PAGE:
South African Land Reform: Case-Studies in ‘Demand’ and ‘Participation’ in the Free State

This paper analyses recent developments in the redistribution and restitution of land in the Free State, South Africa, both at the ‘macro’-level of institutional changes at provincial level and at the ‘micro’-level of the circumstances of individual applicants for land, and reflects on the implications of these developments for a broader understanding of the process of ‘demand-led’ land reform. A series of case studies is presented, relating to the allocation of State-owned land, State-facilitated ‘market’ access to privately owned land, the reconstruction and partial privatization of a parastatal development agency, and land restitution to people dispossessed under apartheid. Several contradictions of the process of land redistribution are analysed: for example, the massive financial costs, direct and indirect, of bringing projects to fruition in the short term, without resolution of the need for long-term support; the divergence between nominal and actual beneficiaries; political and institutional conflicts, both inside and outside the State; and routine incompatibility between the diverse aspirations of beneficiaries and the ‘business plans’ required by bureaucrats and suppliers of credit. Notes, ref., sum.

Title: South African Land Reform: Case-Studies in ‘Demand’ and ‘Participation’ in the Free State
Author: Murray, Colin
Year: 1997
Periodical: African Affairs: The Journal of the Royal African Society
Volume: 96
Issue: 383
Period: April
Pages: 187-214
Language: English
Geographic term: South Africa
External link: https://www.jstor.org/stable/723858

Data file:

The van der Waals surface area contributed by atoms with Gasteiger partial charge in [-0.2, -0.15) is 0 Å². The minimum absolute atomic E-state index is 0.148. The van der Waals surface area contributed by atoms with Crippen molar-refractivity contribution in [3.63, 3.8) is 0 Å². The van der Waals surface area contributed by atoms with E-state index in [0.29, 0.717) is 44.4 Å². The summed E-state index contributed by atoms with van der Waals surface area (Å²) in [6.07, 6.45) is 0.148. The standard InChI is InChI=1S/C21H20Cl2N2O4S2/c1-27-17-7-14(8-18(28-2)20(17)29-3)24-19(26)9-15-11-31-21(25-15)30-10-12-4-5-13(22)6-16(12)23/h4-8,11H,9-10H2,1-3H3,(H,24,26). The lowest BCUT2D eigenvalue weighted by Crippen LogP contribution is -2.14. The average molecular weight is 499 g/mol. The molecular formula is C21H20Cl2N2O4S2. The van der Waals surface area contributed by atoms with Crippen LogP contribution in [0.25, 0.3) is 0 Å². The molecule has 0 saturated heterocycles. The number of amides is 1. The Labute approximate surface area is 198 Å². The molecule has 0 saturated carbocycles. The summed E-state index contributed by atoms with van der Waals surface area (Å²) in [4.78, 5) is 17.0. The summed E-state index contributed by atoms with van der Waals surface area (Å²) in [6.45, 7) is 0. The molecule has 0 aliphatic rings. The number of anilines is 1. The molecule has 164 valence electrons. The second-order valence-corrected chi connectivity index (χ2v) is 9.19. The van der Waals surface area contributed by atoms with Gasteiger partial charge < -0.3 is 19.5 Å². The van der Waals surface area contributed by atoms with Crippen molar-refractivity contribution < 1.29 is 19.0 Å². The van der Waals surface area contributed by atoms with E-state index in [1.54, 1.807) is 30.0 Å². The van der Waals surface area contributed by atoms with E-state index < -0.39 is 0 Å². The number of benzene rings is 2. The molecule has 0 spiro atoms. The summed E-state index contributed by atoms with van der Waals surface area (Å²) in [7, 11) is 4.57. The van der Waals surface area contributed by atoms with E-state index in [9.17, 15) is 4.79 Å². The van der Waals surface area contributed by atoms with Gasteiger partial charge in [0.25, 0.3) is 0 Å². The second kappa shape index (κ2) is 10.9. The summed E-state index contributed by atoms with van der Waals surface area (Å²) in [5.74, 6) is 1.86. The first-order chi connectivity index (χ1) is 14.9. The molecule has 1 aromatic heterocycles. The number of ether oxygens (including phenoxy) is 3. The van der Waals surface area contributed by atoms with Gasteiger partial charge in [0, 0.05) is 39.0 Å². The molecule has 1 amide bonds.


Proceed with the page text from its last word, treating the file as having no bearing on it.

Abstract: This paper analyses recent developments in the redistribution and restitution of land in the Free State, South Africa, both at the ‘macro’-level of institutional changes at provincial level and at the ‘micro’-level of the circumstances of individual applicants for land, and reflects on the implications of these developments for a broader understanding of the process of ‘demand-led’ land reform. A series of case studies is presented, relating to the allocation of State-owned land, State-facilitated ‘market’ access to privately owned land, the reconstruction and partial privatization of a parastatal development agency, and land restitution to people dispossessed under apartheid. Several contradictions of the process of land redistribution are analysed: for example, the massive financial costs, direct and indirect, of bringing projects to fruition in the short term, without resolution of the need for long-term support; the divergence between nominal and actual beneficiaries; political and institutional conflicts, both inside and outside the State; and routine incompatibility between the diverse aspirations of beneficiaries and the ‘business plans’ required by bureaucrats and suppliers of credit. Notes, ref., sum.